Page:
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Antitrust has long been treated as exceptional by the courts. This article argues that the Supreme Court is moving away from this exceptionalist treatment of antitrust, and is working to bring antitrust within a normalized administrative law jurisprudence. That is, we are moving into an era of Administrative Antitrust, where, to the extent possible, antitrust matters are to be handled in the first instance by administrative agencies. This transition to administrative antitrust results from three factors in the Supreme Court’s recent jurisprudence: the Court’s growing discomfort with the vicissitudes of economic theory; the Court’s preference for agencies, with Congressionally-delegated policy-making authority, to make policy decisions instead of the courts; and the Court’s growing preference for generalized administrative procedure over field-specific law. To make this argument, this article presents a new synthesis of the Court’s recent antitrust and regulatory cases, using them to argue that in the modern administrative state, our traditional approach to antitrust is backwards: where possible, courts should embrace agency jurisdiction over antitrust issues, and exercise the same procedural oversight over substantive agency decisionmaking that characterizes the relationship between agencies and the courts in every other area of regulatory law. In antitrust terms, this can be seen as a strong revitalization of the implied repeal doctrine; in Constitutional terms, this can be seen as based on a separation of powers understanding, one that is driving much of the Court's anti-exceptionalism agenda. This argument is largely descriptive, describing the developing state of antitrust law under principles of modern administrative law. The normative conclusion is more complex: while the trajectory suggested in this article is sound as a matter of administrative and regulatory law, it paints a potentially troubling picture for the future of sound antitrust law.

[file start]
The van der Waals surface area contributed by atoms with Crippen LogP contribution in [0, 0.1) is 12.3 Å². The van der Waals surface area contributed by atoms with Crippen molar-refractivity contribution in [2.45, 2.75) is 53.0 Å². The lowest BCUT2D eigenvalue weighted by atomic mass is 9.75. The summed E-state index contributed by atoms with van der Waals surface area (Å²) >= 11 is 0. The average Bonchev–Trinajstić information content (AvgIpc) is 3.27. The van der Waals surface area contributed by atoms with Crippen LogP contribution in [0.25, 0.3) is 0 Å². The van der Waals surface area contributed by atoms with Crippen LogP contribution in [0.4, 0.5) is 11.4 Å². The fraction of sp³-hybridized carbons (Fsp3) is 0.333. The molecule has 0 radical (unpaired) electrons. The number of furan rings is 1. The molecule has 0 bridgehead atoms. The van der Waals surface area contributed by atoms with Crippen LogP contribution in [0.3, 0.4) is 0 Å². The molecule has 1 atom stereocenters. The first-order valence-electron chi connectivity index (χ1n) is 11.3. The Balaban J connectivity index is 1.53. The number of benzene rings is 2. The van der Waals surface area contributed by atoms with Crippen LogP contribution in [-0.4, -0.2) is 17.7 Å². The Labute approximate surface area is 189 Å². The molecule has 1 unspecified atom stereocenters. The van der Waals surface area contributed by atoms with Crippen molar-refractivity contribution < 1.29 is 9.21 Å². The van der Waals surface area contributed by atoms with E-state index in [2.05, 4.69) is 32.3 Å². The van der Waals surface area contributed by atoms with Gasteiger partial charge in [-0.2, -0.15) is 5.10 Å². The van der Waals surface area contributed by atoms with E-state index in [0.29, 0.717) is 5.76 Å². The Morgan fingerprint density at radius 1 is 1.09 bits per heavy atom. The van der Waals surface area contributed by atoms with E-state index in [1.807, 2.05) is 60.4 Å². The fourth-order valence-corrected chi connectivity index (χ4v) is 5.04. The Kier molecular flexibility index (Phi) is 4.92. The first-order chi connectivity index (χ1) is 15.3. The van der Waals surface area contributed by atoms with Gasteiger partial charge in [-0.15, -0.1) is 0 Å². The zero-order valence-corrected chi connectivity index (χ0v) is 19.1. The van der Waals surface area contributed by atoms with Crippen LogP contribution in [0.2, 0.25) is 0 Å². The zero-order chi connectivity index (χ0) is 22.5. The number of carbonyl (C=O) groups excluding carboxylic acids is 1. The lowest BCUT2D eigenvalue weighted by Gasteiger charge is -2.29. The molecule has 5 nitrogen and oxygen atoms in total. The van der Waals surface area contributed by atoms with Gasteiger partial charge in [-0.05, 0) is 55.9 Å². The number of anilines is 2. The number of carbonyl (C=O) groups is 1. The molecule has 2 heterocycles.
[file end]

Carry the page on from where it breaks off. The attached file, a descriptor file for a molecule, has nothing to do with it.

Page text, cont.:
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George Mason Law Review